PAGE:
Over the summer, we celebrated the unveiling of an art sculpture and pollinator garden. At the event, there were local beekeepers, a live observation hive, honey vendors, education stations, a pollinator photographer, musicians and even a juggler! It was so much fun that we are thinking of making it an annual day-long education and family fun event.
“What is that? Some crazy space scene?” I smiled at the question, secretly pleased. You see, the organisms in the mural I was painting do look completely out of this world. The iridescent shapes on the mural, standing out from the dark, black background, look like nothing other than bizarre space ships flying through space.
Hey Friends, Do you ever get sidetracked by those silly online quizzes? I just did. I woke up early to write, and ended up checking my email, reading a blog post, and taking this Life Assessment quiz. It was all a way to procrastinate actually writing, which is one of the things I’m actively practicing right now. My writing muscles are still weak, so it’s not easy.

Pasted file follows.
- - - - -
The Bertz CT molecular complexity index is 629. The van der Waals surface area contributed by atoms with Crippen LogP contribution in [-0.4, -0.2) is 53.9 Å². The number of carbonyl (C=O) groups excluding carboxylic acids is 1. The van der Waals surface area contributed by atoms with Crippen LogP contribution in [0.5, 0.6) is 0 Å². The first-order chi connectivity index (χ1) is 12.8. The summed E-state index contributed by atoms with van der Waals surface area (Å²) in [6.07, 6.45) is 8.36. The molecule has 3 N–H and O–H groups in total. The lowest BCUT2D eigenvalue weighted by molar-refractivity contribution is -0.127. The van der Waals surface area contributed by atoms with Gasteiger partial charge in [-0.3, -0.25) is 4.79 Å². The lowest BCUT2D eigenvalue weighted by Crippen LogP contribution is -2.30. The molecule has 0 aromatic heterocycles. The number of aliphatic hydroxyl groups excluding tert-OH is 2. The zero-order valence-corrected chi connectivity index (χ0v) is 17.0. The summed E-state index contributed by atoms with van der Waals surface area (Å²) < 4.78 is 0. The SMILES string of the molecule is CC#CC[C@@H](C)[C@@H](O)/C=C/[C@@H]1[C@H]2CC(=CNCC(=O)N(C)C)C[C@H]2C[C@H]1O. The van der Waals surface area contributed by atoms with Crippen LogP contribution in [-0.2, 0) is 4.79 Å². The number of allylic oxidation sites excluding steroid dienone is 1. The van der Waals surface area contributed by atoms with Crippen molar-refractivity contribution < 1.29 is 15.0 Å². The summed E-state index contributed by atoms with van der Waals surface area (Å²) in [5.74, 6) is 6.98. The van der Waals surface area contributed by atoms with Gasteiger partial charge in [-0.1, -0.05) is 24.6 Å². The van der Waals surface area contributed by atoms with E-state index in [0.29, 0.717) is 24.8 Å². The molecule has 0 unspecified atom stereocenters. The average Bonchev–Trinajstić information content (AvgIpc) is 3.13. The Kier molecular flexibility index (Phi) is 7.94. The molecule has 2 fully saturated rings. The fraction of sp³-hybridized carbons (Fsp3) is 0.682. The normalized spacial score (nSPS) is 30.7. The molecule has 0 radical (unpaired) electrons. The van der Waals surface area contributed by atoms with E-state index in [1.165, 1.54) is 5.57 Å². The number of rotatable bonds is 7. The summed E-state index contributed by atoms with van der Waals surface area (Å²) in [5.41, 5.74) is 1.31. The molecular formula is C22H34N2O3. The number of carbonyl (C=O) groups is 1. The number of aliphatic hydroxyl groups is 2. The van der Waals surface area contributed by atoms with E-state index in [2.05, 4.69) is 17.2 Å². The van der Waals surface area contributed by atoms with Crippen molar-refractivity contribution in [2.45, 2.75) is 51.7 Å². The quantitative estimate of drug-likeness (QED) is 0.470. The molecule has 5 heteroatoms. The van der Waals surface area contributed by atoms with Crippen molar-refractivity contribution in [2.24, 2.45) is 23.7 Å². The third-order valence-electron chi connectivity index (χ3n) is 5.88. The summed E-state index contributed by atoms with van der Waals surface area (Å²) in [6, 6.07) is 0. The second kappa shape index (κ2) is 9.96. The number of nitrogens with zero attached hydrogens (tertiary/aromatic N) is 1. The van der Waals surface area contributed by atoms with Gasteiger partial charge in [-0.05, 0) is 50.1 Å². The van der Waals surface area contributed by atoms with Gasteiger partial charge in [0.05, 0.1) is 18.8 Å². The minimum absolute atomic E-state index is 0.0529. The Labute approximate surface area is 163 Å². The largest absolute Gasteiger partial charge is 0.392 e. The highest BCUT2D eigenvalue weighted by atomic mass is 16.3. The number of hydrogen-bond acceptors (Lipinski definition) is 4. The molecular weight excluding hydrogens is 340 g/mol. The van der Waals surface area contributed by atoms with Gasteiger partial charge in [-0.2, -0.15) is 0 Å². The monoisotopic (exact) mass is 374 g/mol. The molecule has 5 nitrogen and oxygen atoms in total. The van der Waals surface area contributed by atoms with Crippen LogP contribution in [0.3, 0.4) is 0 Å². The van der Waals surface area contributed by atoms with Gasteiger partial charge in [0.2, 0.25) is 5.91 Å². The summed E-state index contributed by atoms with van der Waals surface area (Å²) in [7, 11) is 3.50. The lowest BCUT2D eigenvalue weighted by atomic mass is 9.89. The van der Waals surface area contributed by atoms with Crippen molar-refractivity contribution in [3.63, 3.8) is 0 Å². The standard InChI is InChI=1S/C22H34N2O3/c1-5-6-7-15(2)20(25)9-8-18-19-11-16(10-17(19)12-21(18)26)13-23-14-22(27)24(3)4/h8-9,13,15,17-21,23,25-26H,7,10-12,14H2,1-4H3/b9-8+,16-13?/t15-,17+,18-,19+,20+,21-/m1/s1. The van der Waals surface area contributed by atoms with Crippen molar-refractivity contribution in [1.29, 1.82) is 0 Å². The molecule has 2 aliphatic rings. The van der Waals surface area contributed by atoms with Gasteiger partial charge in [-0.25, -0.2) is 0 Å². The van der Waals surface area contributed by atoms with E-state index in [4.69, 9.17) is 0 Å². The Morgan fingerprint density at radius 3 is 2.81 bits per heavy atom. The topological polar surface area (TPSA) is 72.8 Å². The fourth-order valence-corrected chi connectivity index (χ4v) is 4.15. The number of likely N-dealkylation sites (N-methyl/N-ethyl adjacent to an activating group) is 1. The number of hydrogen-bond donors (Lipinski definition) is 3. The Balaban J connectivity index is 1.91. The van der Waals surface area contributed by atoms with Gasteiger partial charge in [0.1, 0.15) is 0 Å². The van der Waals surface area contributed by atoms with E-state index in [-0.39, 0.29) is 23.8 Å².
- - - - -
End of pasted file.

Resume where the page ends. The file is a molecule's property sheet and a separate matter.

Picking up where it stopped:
Carrie Ziegler, Earth Art has joined forces with Thurston Climate Action Team (TCAT), and several environmental organizations to create a multi-faceted, collaborative Art and Action Project. This Art and Action Project is a powerful strategy we will use to address climate change issues in our community.
Note: I wrote this piece a few weeks ago, then life happened. It’s the first in a 3-part series. I had this breakthrough the other day. It’s such a small thing, but sometimes these small things feel HUGE.
I used to strive for balance all of the time. It was a constant goal and a constant challenge. It took work. And I often felt like I wasn’t succeeding. Over the last few years I’ve come more and more to like the idea of finding my center.
I heard myself say these words the other day: “I’m really enjoying the uncertainty in the direction of my creative business right now.” Whoa, where did that come from?! In the past, uncertainty has been a very uncomfortable place for me. Uncomfortable and sometimes terrifying! I think it has to do with not running away.
Painting is all about letting go. I think that’s why it’s sometimes so hard for me to pick up the brush. The blank canvas can be very intimidating. What am I going to paint? What if it’s not good enough? For me, it’s almost more intimidating to work on a painting in progress.I’ve gotten something down. It’s not finished. It’s not amazing. But it’s not awful either. To continue working on the painting means that I might mess it up. I might change it from OK to awful.